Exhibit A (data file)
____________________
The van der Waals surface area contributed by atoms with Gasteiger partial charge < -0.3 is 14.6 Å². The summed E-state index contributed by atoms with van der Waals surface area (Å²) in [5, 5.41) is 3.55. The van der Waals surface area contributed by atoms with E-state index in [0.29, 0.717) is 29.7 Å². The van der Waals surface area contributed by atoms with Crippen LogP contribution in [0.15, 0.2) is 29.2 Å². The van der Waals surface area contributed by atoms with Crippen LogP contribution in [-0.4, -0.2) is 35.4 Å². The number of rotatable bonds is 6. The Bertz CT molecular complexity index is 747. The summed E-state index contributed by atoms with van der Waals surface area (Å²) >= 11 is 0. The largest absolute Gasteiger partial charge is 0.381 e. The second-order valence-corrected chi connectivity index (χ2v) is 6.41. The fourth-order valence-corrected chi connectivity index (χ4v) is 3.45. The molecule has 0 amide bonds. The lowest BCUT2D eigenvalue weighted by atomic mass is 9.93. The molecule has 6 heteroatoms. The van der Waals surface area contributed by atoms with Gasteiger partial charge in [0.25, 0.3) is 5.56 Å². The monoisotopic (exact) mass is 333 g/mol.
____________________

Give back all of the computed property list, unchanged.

The van der Waals surface area contributed by atoms with Gasteiger partial charge < -0.3 is 14.6 Å². The summed E-state index contributed by atoms with van der Waals surface area (Å²) in [5, 5.41) is 3.55. The van der Waals surface area contributed by atoms with E-state index in [0.29, 0.717) is 29.7 Å². The van der Waals surface area contributed by atoms with Crippen LogP contribution in [0.15, 0.2) is 29.2 Å². The van der Waals surface area contributed by atoms with Crippen LogP contribution in [-0.4, -0.2) is 35.4 Å². The number of rotatable bonds is 6. The Bertz CT molecular complexity index is 747. The summed E-state index contributed by atoms with van der Waals surface area (Å²) >= 11 is 0. The largest absolute Gasteiger partial charge is 0.381 e. The second-order valence-corrected chi connectivity index (χ2v) is 6.41. The fourth-order valence-corrected chi connectivity index (χ4v) is 3.45. The molecule has 0 amide bonds. The lowest BCUT2D eigenvalue weighted by atomic mass is 9.93. The molecule has 6 heteroatoms. The van der Waals surface area contributed by atoms with Gasteiger partial charge in [0.25, 0.3) is 5.56 Å². The monoisotopic (exact) mass is 333 g/mol.